I painfully recall how I had continually questioned my ex-wife about her relationship with her “friend.” I cried and we fought as she lashed out in denial. Isn’t it amazing how cheaters rationalize their behavior because they aren’t courageous enough to tell the truth? There is a huge difference between telling your wife you need space versus I’ve decided that I want a different life with someone else. Just say it. Be courageous enough to say it. We all have the right to change our minds. But we must also deal with the consequences of those decisions.

The most crushing part was when I found out, through my son, that she was “marrying” her friend. How cowardly. She wasn’t even woman enough to tell me herself. She had my child tell me, and over the phone at that. My heart ached as I listened to his voice. He sounded confused, hurt and ashamed about something he had nothing to do with. I willed myself not to fall apart until I hung up. At that moment, reality set in. How was she marrying someone when we were still married? I pulled myself together and called a trusted friend who happens to be an attorney. I was relieved when she scoffed at the foolishness I was sharing with her.

“Eh … they’re just having an expensive commitment ceremony. Chile, they might as well be jumping the broom. She is still married to you until you both dissolve the marriage. As her wife, you have rights.” she said.

Her words provided some reassurance legally, but not emotionally. I was in a daze as I thought to myself, what a brazen mockery of the sanctity of marriage! Exchanging vows in front of family and friends while married to someone else is faithless. Whispers of her denials to our friends — “I never cheated on her” –- got back to me, and a new flood of emotions resurfaced. People fail to realize that infidelity occurs the moment one spouse starts hiding things from the other: Feelings, phone calls, gifts, and … intimate conversations. An affair might seem exciting and sexy until you’re forced to deal with the hurt and chaos you’ve created.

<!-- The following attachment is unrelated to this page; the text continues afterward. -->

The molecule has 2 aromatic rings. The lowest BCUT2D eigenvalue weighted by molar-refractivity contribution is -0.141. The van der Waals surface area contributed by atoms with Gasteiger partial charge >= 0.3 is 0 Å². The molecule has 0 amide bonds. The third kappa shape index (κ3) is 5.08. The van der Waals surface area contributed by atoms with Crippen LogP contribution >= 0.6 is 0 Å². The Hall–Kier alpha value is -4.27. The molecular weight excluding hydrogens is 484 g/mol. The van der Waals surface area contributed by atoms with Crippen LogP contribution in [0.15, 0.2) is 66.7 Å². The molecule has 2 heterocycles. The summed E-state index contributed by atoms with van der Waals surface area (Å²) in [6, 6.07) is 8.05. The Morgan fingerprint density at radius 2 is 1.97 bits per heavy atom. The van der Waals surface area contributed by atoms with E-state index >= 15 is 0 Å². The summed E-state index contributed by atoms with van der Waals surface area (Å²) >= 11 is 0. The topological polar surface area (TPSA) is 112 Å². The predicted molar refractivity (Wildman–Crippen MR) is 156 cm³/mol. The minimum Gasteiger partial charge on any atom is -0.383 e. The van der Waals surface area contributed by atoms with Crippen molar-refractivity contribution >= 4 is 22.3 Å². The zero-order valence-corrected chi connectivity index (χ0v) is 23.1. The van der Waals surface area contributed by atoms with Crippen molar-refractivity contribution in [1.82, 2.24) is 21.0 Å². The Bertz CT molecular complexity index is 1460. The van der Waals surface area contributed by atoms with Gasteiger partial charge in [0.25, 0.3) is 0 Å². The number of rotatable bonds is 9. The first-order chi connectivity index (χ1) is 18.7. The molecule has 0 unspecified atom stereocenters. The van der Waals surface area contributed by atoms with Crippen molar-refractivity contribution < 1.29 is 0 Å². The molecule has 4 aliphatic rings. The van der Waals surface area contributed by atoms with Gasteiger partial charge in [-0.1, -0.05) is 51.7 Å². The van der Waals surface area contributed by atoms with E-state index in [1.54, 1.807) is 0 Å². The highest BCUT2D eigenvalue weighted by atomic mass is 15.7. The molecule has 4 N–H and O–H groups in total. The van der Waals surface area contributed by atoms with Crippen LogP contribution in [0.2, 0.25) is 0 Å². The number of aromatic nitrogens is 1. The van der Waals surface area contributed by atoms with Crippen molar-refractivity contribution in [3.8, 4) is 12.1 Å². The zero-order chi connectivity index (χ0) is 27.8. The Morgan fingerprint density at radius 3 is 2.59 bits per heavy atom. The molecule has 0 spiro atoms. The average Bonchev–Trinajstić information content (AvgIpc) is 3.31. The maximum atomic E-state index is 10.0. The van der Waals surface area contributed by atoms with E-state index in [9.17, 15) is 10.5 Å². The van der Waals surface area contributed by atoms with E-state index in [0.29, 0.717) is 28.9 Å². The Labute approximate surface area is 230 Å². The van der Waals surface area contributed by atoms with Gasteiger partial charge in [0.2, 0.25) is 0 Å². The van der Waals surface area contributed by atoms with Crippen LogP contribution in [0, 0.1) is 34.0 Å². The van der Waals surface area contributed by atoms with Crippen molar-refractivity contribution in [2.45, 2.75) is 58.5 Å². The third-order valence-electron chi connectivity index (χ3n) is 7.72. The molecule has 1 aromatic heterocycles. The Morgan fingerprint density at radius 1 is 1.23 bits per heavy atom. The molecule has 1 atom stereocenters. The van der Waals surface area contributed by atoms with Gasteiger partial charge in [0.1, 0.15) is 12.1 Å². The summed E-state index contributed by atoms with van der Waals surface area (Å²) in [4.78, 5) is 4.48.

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I can recall her “friend” stating that she wanted the kind of love my wife and I had. I’m sure it hasn’t dawned on her yet that she will never have the love and peace she coveted because of how she obtained her relationship. It took me a while to get to this space, but I do wish them well. However, I find comfort in the old saying, “You will leave a relationship the way you entered it.”

Back on the phone with my friend, I shook those painful thoughts from my head. They are no longer relevant. What is relevant is that after eight years in a long-term relationship and seven years of marriage, I know that I deserve to have the life — and the lifestyle — I enjoyed prior to and during my marriage. In fact, thanks to my lawyer and my determination, I fought for my rights.

When my friend called to tell me she was not leaving her partner no matter what, she couldn’t help but laugh at my response.

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“Girl, you better stop playing house and protect yourself! Don’t you watch the Lifetime channel?” I said. “The wife always wins!”

I know. I was the wife.